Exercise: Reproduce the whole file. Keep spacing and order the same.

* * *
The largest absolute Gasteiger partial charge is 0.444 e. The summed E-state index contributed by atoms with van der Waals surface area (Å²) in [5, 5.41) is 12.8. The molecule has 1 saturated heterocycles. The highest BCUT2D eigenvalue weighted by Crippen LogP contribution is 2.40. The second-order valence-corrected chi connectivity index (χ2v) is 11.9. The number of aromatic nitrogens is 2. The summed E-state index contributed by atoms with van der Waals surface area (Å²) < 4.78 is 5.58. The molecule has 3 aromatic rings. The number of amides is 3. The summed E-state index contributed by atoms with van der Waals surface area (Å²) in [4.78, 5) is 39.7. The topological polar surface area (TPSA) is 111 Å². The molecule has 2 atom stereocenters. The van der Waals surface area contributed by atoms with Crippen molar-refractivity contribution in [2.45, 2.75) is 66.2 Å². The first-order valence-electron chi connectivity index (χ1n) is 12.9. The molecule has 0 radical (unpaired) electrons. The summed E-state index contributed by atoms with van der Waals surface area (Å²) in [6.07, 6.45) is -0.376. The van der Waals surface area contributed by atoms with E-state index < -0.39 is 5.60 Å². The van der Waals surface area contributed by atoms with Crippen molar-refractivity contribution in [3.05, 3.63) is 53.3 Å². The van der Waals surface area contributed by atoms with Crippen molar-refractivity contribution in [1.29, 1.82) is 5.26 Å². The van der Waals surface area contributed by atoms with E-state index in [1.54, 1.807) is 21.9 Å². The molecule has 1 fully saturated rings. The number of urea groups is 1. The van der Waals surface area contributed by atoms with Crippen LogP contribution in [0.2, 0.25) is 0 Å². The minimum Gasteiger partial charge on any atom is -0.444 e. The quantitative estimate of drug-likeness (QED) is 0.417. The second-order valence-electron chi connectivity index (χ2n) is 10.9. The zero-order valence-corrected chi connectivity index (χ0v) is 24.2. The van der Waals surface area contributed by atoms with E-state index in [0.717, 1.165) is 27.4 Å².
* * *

The largest absolute Gasteiger partial charge is 0.444 e. The summed E-state index contributed by atoms with van der Waals surface area (Å²) in [5, 5.41) is 12.8. The molecule has 1 saturated heterocycles. The highest BCUT2D eigenvalue weighted by Crippen LogP contribution is 2.40. The second-order valence-corrected chi connectivity index (χ2v) is 11.9. The number of aromatic nitrogens is 2. The summed E-state index contributed by atoms with van der Waals surface area (Å²) < 4.78 is 5.58. The molecule has 3 aromatic rings. The number of amides is 3. The summed E-state index contributed by atoms with van der Waals surface area (Å²) in [4.78, 5) is 39.7. The topological polar surface area (TPSA) is 111 Å². The molecule has 2 atom stereocenters. The van der Waals surface area contributed by atoms with Crippen molar-refractivity contribution in [2.45, 2.75) is 66.2 Å². The first-order valence-electron chi connectivity index (χ1n) is 12.9. The molecule has 0 radical (unpaired) electrons. The summed E-state index contributed by atoms with van der Waals surface area (Å²) in [6.07, 6.45) is -0.376. The van der Waals surface area contributed by atoms with E-state index < -0.39 is 5.60 Å². The van der Waals surface area contributed by atoms with Crippen molar-refractivity contribution in [3.05, 3.63) is 53.3 Å². The van der Waals surface area contributed by atoms with Crippen molar-refractivity contribution in [1.29, 1.82) is 5.26 Å². The van der Waals surface area contributed by atoms with E-state index in [1.54, 1.807) is 21.9 Å². The molecule has 1 fully saturated rings. The number of urea groups is 1. The van der Waals surface area contributed by atoms with Crippen LogP contribution in [0.2, 0.25) is 0 Å². The minimum Gasteiger partial charge on any atom is -0.444 e. The quantitative estimate of drug-likeness (QED) is 0.417. The second-order valence-electron chi connectivity index (χ2n) is 10.9. The zero-order valence-corrected chi connectivity index (χ0v) is 24.2. The van der Waals surface area contributed by atoms with E-state index in [0.717, 1.165) is 27.4 Å².